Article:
Abandoned Lime Kilns in Santa Cruz County
They are quiet now. Ferns, mosses, and lichens cling to their stone walls. Shrubs and vines cascade over their buttresses. Trees sprout from their floors. Nature is slowly laying claim to Santa Cruz County’s historic lime kilns.Lime Kiln Legacies
If you’ve ever hiked in the Santa Cruz Mountains, you may have wandered upon these abandoned stone structures. The grey bricks decaying over years of neglect, the bright green moss reclaiming their surfaces, the iron gates rusted beyond mobility.
The old Lime Kilns in Santa Cruz County are the remnants of what was once a booming industry that helped form the city that stands today.
Since I was a child, these abandoned structures have intrigued me. They are the ghosts of a time long since passed, and provoke the imagination to picture what our world might look like if nature ever reclaimed our cities.
During the California Gold Rush in the 1800’s, over 300,000 people came to the state to strike it rich. Around this time, a few entrepreneurial businessmen came to the conclusion that it was more profitable to make lime than it was to search for gold. Isaac E. Davis and Albion P. Jordan started their first lime kiln in 1853. In 1865 however, Henry Cowell, who’s name you might recognize from Henry Cowell Redwoods State Park, purchased their business and ran the lime kiln industry for the next 30 years.
Lime was an essential building material at the time that was used to make plaster and mortar.
In 1884 Santa Cruz County had become one of the largest Lime producers in the country. The kilns produced a third of California’s lime supply and three-quarters of the lime for San Francisco. Many of the buildings in San Francisco were brought into existence by the lime in Santa Cruz County.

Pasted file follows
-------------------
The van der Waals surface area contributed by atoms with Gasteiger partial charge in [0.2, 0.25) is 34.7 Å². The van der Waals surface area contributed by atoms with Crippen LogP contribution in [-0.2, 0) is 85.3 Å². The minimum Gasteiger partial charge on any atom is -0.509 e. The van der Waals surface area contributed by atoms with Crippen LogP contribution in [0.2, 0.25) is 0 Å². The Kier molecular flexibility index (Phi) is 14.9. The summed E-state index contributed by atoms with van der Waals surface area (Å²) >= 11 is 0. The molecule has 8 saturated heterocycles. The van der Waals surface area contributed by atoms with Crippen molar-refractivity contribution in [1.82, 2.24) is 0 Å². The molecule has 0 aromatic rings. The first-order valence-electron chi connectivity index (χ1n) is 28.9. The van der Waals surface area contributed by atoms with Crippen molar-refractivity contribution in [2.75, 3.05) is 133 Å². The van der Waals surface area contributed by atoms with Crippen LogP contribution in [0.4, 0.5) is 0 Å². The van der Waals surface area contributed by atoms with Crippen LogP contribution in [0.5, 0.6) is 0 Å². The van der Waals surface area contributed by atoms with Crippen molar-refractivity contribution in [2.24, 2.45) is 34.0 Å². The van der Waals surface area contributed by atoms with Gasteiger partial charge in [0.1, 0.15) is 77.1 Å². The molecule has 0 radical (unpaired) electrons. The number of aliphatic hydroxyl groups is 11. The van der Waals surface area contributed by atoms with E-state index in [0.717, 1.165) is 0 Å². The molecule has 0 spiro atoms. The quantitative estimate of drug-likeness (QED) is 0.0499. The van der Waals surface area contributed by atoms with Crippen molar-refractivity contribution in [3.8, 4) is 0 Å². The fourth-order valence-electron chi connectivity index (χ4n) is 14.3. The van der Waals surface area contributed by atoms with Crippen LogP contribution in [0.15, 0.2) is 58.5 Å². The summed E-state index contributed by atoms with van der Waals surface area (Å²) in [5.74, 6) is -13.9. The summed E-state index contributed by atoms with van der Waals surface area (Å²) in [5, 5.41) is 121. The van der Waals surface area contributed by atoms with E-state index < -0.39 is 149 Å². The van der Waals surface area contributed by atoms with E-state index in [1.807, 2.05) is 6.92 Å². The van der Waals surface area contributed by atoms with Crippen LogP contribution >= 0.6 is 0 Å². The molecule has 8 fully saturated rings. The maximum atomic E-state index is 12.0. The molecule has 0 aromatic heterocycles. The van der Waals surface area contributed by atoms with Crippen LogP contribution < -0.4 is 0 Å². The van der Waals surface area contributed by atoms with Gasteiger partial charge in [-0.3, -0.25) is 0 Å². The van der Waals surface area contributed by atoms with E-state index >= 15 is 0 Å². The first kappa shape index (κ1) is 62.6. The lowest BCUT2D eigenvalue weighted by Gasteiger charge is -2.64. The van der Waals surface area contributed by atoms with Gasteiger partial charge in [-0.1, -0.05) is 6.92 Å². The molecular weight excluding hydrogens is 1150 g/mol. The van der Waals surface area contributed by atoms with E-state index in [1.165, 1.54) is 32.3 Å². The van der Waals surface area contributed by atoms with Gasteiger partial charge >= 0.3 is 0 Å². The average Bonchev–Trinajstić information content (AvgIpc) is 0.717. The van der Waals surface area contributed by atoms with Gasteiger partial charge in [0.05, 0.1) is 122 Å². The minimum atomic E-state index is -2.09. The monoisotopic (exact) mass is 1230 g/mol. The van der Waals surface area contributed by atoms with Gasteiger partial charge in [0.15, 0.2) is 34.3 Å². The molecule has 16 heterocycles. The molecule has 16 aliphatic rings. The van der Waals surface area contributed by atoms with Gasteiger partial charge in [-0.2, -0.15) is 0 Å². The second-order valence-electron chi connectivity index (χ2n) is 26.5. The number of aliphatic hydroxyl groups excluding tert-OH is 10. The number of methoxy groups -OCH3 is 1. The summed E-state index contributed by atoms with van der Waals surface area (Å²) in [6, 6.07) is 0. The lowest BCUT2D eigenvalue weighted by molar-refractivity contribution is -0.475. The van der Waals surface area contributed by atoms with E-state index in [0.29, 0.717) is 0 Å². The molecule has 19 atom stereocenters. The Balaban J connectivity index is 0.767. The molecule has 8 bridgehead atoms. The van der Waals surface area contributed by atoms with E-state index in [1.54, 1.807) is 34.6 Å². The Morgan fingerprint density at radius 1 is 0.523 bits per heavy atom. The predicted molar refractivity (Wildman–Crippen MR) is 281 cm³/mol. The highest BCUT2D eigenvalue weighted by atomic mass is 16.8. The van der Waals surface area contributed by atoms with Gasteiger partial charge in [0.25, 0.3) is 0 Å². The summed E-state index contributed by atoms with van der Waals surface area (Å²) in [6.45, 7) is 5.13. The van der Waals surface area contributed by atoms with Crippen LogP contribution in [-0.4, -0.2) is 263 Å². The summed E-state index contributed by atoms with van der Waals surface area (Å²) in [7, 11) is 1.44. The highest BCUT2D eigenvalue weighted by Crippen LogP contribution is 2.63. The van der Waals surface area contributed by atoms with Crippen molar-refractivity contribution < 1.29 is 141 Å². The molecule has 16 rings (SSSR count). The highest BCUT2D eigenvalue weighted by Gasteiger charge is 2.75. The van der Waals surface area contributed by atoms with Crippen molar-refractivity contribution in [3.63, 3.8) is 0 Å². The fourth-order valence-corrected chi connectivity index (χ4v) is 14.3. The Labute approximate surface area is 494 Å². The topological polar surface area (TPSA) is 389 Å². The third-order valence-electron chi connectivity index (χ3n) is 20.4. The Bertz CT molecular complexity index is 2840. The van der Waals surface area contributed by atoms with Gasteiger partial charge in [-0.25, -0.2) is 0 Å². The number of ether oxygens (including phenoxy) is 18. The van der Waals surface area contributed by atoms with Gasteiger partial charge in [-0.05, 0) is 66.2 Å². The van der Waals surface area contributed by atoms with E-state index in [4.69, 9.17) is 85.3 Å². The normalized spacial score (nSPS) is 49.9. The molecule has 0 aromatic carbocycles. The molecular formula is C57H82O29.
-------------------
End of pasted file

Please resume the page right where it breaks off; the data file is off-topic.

Santa Cruz lime had a reputation for being of fine quality. It helped build San Francisco in the decades after the Gold Rush. It was also shipped to other cities up and down the California coast, inland to Sacramento and the San Joaquin Valley, north to Oregon, and even to Hawaii.Mobile Ranger
Lime was made by heating limestone to 2,000-degrees in the giant stone kilns you can still see today. Early kiln workers used the iconic redwood trees that are plentiful in the Santa Cruz mountains, as fuel for the kilns. It took two days to load the lumps of limestone into the kilns, five days to fire them completely, two days to let the finished lime cool and two more days to unload them. Each cycle would create approximately 1,000 barrels of lime, which would then be carted and shipped from the scenic Santa Cruz Mountains 75 miles north to the San Francisco Bay for construction.
Although the lime industry was booming in the late 1800’s, by 1920 the demand for lime was on the decline.
Its replacement was Portland cement, which was easier to make and created sturdier plaster than that which came from lime. Lime kilns slowly began to close, until 1946 when the last kiln was shut down.
The lime kiln industry is gone, but the remnants of a time when workers labored over 2,000-degree fires and cut down redwoods for fuel, can still be seen in between the second-growth redwood groves today. If you’d like to take a look at some of these abandoned lime kilns today, there are a few scenic hikes that will lead you right to them.
The Fall Creek to Lime Kilns trail is a 4.8-mile loop that leads you through the redwoods and pops you out at one of the largest standing lime kilns in the area. There are also kilns on the Pogonip trail just off Highway 9; there are lime kilns on the UCSC campus and (my favorite) there are a few kilns out in Wilder Ranch State Park as well.
These are the kilns I have seen on my hikes throughout Santa Cruz County, but there are many more hiding in hard to reach places!